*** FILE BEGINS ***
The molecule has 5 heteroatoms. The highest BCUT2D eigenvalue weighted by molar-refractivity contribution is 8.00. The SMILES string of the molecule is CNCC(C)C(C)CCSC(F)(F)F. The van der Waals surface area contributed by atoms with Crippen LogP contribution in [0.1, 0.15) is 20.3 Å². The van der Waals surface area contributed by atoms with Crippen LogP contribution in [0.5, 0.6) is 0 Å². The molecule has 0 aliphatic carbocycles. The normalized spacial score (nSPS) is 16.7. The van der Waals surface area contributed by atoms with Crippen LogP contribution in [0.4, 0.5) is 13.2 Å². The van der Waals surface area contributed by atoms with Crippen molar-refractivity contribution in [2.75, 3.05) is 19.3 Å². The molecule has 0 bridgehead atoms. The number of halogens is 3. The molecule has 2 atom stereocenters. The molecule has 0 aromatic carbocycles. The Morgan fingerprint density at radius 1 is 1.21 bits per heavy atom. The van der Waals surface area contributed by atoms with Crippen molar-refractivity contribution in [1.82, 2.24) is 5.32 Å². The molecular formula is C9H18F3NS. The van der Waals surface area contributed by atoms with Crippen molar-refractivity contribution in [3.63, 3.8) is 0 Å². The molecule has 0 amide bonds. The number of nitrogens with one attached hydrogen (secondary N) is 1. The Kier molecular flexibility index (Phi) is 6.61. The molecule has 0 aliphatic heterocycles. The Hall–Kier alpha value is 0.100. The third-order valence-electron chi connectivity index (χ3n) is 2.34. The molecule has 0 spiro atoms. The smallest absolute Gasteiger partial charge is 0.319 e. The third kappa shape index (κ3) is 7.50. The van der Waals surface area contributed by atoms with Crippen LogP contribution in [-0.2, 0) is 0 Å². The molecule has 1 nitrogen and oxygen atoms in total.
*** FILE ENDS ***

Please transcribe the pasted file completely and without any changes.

The molecule has 5 heteroatoms. The highest BCUT2D eigenvalue weighted by molar-refractivity contribution is 8.00. The SMILES string of the molecule is CNCC(C)C(C)CCSC(F)(F)F. The van der Waals surface area contributed by atoms with Crippen LogP contribution in [0.1, 0.15) is 20.3 Å². The van der Waals surface area contributed by atoms with Crippen LogP contribution in [0.5, 0.6) is 0 Å². The molecule has 0 aliphatic carbocycles. The normalized spacial score (nSPS) is 16.7. The van der Waals surface area contributed by atoms with Crippen LogP contribution in [0.4, 0.5) is 13.2 Å². The van der Waals surface area contributed by atoms with Crippen molar-refractivity contribution in [2.75, 3.05) is 19.3 Å². The molecule has 0 bridgehead atoms. The number of halogens is 3. The molecule has 2 atom stereocenters. The molecule has 0 aromatic carbocycles. The Morgan fingerprint density at radius 1 is 1.21 bits per heavy atom. The van der Waals surface area contributed by atoms with Crippen molar-refractivity contribution in [1.82, 2.24) is 5.32 Å². The molecular formula is C9H18F3NS. The van der Waals surface area contributed by atoms with Crippen molar-refractivity contribution in [3.63, 3.8) is 0 Å². The molecule has 0 amide bonds. The number of nitrogens with one attached hydrogen (secondary N) is 1. The Kier molecular flexibility index (Phi) is 6.61. The molecule has 0 aliphatic heterocycles. The Hall–Kier alpha value is 0.100. The third-order valence-electron chi connectivity index (χ3n) is 2.34. The molecule has 0 spiro atoms. The smallest absolute Gasteiger partial charge is 0.319 e. The third kappa shape index (κ3) is 7.50. The van der Waals surface area contributed by atoms with Crippen LogP contribution in [-0.2, 0) is 0 Å². The molecule has 1 nitrogen and oxygen atoms in total.